For instance, in one study, white subjects were shown videos of people being stuck with a needle.
The magic is in the impossible accomplishments born of wool, a needle, and a steady hand.
We are given a horrific picture of the beloved actor, laying on his bathroom floor with a needle in his arm.
Meanwhile, the Clintons poured themselves into the race, but hardly moved the needle in the end.
Her campaign was a textbook exercise in trying to thread the needle (unsuccessfully).
“As well look for a needle in a haystack,” observed the far-seeing Bob.
Paul looked down at the brat, who was curly-headed and as sharp as a needle.
The blade was broad, with the edge of a razor and the point of a needle.
So Prudy was very sly about it, and said not a word, but began to push in the needle with all her might.
She writes and plays the koto well, besides being clever at her needle, and can skilfully sew crpe and silken robes.
Old English nædl, from Proto-Germanic *næthlo (cf. Old Saxon nathla, Old Norse nal, Old Frisian nedle, Old High German nadala, German Nadel, Gothic neþla "needle"), literally "a tool for sewing," from PIE *net-la-, from root *(s)ne- "to sew, to spin" (cf. Sanskrit snayati "wraps up," Greek nein "to spin," Latin nere "to spin," German nähen "to sew," Old Church Slavonic niti "thread," Old Irish snathat "needle," Welsh nyddu "to sew," nodwydd "needle") + instrumental suffix *-tla.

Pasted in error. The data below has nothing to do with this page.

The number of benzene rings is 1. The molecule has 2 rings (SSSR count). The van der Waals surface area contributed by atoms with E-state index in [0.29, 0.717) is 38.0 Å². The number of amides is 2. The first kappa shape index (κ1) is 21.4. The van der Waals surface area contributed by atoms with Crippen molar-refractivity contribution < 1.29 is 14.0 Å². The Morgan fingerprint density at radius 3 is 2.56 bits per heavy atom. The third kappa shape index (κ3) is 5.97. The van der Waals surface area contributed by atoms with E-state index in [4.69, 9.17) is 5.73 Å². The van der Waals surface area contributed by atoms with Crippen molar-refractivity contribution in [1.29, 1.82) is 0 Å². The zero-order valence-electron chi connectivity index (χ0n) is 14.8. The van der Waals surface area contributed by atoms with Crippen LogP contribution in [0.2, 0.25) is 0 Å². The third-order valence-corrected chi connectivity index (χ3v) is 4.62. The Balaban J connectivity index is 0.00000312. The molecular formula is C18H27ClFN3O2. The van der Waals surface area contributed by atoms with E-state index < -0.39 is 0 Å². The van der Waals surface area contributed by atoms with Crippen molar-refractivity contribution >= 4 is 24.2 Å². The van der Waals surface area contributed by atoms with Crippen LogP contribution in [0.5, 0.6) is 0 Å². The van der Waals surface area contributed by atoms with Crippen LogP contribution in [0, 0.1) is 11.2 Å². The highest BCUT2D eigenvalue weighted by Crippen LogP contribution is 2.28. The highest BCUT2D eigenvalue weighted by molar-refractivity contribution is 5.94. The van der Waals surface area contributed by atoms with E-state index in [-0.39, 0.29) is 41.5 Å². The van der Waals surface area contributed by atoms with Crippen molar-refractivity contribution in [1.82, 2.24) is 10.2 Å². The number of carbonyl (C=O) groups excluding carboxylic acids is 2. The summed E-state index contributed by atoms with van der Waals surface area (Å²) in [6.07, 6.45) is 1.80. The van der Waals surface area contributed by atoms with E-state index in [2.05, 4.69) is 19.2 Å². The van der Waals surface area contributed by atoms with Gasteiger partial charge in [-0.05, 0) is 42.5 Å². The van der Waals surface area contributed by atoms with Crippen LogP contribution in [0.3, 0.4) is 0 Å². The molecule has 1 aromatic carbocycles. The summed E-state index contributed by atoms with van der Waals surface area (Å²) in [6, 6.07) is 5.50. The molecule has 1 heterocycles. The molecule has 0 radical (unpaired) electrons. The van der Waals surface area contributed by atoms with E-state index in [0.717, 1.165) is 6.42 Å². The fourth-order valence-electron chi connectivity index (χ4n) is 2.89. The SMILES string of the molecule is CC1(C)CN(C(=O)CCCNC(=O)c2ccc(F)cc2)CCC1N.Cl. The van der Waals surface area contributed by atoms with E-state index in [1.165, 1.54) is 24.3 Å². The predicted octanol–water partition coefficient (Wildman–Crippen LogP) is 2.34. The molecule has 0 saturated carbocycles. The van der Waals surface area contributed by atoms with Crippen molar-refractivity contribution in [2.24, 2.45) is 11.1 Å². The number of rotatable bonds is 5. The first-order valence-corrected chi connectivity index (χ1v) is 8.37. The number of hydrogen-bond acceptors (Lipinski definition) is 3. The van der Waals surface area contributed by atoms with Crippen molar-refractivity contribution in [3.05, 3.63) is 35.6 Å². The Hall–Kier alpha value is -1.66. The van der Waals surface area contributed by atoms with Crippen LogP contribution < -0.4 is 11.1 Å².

To seke out one lyne in all hys bookes wer to go looke a nedle in a meadow. [Thomas More, c.1530]Meaning "piece of magnetized steel in a compass" is from late 14c. (on a dial or indicator from 1928); the surgical instrument so called from 1727; phonographic sense from 1902; sense of "leaf of a fir or pine tree" first attested 1797. Needledom "the world of sewing" is from 1847. Needle's eye, figurative of a minute opening, often is a reference to Matt. xix:24.
1715, "to sew or pierce with a needle," from needle (n.). Meaning "goad, provoke" (1881) probably is from earlier meaning "haggle in making a bargain" (1812). Related: Needled; needling.
needle nee·dle (nēd'l)
A slender, usually sharp-pointed instrument used for puncturing tissues, suturing, or passing a ligature around an artery.
A hollow, slender, sharp-pointed instrument used for injection or aspiration.
used only in the proverb, "to pass through a needle's eye" (Matt. 19:24; Mark 10:25; Luke 18:25). Some interpret the expression as referring to the side gate, close to the principal gate, usually called the "eye of a needle" in the East; but it is rather to be taken literally. The Hebrew females were skilled in the use of the needle (Ex. 28:39; 26:36; Judg. 5:30).